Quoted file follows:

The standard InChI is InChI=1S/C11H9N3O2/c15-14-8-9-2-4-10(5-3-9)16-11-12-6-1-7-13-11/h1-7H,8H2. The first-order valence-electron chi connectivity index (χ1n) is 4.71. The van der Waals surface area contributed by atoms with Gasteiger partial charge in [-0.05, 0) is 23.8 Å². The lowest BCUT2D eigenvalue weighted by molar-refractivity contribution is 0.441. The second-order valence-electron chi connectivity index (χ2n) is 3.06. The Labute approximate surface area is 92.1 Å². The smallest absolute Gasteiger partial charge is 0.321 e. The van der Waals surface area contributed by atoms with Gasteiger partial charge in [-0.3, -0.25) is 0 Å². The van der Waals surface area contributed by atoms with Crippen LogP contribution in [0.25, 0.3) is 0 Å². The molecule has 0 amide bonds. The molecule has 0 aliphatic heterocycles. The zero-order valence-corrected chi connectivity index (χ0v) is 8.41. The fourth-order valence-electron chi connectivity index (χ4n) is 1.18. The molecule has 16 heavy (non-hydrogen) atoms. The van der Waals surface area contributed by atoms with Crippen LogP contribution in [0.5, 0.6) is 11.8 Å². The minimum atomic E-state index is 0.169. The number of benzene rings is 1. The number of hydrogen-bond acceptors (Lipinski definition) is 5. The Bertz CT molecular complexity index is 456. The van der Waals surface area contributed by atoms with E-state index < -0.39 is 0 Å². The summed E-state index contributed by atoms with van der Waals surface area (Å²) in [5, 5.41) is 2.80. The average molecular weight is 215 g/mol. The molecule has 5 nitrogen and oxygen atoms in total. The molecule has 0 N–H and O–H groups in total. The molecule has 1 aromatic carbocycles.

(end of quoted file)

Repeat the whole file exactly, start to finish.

The standard InChI is InChI=1S/C11H9N3O2/c15-14-8-9-2-4-10(5-3-9)16-11-12-6-1-7-13-11/h1-7H,8H2. The first-order valence-electron chi connectivity index (χ1n) is 4.71. The van der Waals surface area contributed by atoms with Gasteiger partial charge in [-0.05, 0) is 23.8 Å². The lowest BCUT2D eigenvalue weighted by molar-refractivity contribution is 0.441. The second-order valence-electron chi connectivity index (χ2n) is 3.06. The Labute approximate surface area is 92.1 Å². The smallest absolute Gasteiger partial charge is 0.321 e. The van der Waals surface area contributed by atoms with Gasteiger partial charge in [-0.3, -0.25) is 0 Å². The van der Waals surface area contributed by atoms with Crippen LogP contribution in [0.25, 0.3) is 0 Å². The molecule has 0 amide bonds. The molecule has 0 aliphatic heterocycles. The zero-order valence-corrected chi connectivity index (χ0v) is 8.41. The fourth-order valence-electron chi connectivity index (χ4n) is 1.18. The molecule has 16 heavy (non-hydrogen) atoms. The van der Waals surface area contributed by atoms with Crippen LogP contribution in [0.5, 0.6) is 11.8 Å². The minimum atomic E-state index is 0.169. The number of benzene rings is 1. The number of hydrogen-bond acceptors (Lipinski definition) is 5. The Bertz CT molecular complexity index is 456. The van der Waals surface area contributed by atoms with E-state index < -0.39 is 0 Å². The summed E-state index contributed by atoms with van der Waals surface area (Å²) in [5, 5.41) is 2.80. The average molecular weight is 215 g/mol. The molecule has 5 nitrogen and oxygen atoms in total. The molecule has 0 N–H and O–H groups in total. The molecule has 1 aromatic carbocycles.